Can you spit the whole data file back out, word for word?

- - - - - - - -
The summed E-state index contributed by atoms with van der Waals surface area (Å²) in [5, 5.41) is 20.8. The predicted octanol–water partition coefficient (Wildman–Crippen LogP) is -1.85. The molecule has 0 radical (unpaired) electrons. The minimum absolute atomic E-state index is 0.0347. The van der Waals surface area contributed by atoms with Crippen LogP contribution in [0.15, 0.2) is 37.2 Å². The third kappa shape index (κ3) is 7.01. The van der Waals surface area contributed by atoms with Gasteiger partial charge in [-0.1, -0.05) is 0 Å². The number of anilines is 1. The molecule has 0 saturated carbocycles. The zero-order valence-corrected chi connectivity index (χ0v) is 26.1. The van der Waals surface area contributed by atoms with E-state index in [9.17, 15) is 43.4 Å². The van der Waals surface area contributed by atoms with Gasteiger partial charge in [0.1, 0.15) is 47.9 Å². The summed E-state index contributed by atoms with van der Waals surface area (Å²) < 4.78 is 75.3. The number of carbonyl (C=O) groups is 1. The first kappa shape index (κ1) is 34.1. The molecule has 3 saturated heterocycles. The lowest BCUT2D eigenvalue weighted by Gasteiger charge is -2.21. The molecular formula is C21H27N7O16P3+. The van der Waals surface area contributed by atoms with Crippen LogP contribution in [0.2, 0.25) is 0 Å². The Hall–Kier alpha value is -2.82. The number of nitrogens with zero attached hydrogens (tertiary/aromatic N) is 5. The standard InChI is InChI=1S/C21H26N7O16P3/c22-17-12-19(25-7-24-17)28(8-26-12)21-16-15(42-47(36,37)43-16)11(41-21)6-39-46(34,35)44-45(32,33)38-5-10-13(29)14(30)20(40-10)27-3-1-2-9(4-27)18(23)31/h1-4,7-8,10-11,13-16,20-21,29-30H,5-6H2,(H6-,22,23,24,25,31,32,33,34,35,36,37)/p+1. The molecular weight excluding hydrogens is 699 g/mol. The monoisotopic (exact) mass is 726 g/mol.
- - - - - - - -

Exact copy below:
The summed E-state index contributed by atoms with van der Waals surface area (Å²) in [5, 5.41) is 20.8. The predicted octanol–water partition coefficient (Wildman–Crippen LogP) is -1.85. The molecule has 0 radical (unpaired) electrons. The minimum absolute atomic E-state index is 0.0347. The van der Waals surface area contributed by atoms with Crippen LogP contribution in [0.15, 0.2) is 37.2 Å². The third kappa shape index (κ3) is 7.01. The van der Waals surface area contributed by atoms with Gasteiger partial charge in [-0.1, -0.05) is 0 Å². The number of anilines is 1. The molecule has 0 saturated carbocycles. The zero-order valence-corrected chi connectivity index (χ0v) is 26.1. The van der Waals surface area contributed by atoms with E-state index in [9.17, 15) is 43.4 Å². The van der Waals surface area contributed by atoms with Gasteiger partial charge in [0.1, 0.15) is 47.9 Å². The summed E-state index contributed by atoms with van der Waals surface area (Å²) < 4.78 is 75.3. The number of carbonyl (C=O) groups is 1. The first kappa shape index (κ1) is 34.1. The molecule has 3 saturated heterocycles. The lowest BCUT2D eigenvalue weighted by Gasteiger charge is -2.21. The molecular formula is C21H27N7O16P3+. The van der Waals surface area contributed by atoms with Crippen LogP contribution in [0.2, 0.25) is 0 Å². The Hall–Kier alpha value is -2.82. The number of nitrogens with zero attached hydrogens (tertiary/aromatic N) is 5. The standard InChI is InChI=1S/C21H26N7O16P3/c22-17-12-19(25-7-24-17)28(8-26-12)21-16-15(42-47(36,37)43-16)11(41-21)6-39-46(34,35)44-45(32,33)38-5-10-13(29)14(30)20(40-10)27-3-1-2-9(4-27)18(23)31/h1-4,7-8,10-11,13-16,20-21,29-30H,5-6H2,(H6-,22,23,24,25,31,32,33,34,35,36,37)/p+1. The molecular weight excluding hydrogens is 699 g/mol. The monoisotopic (exact) mass is 726 g/mol.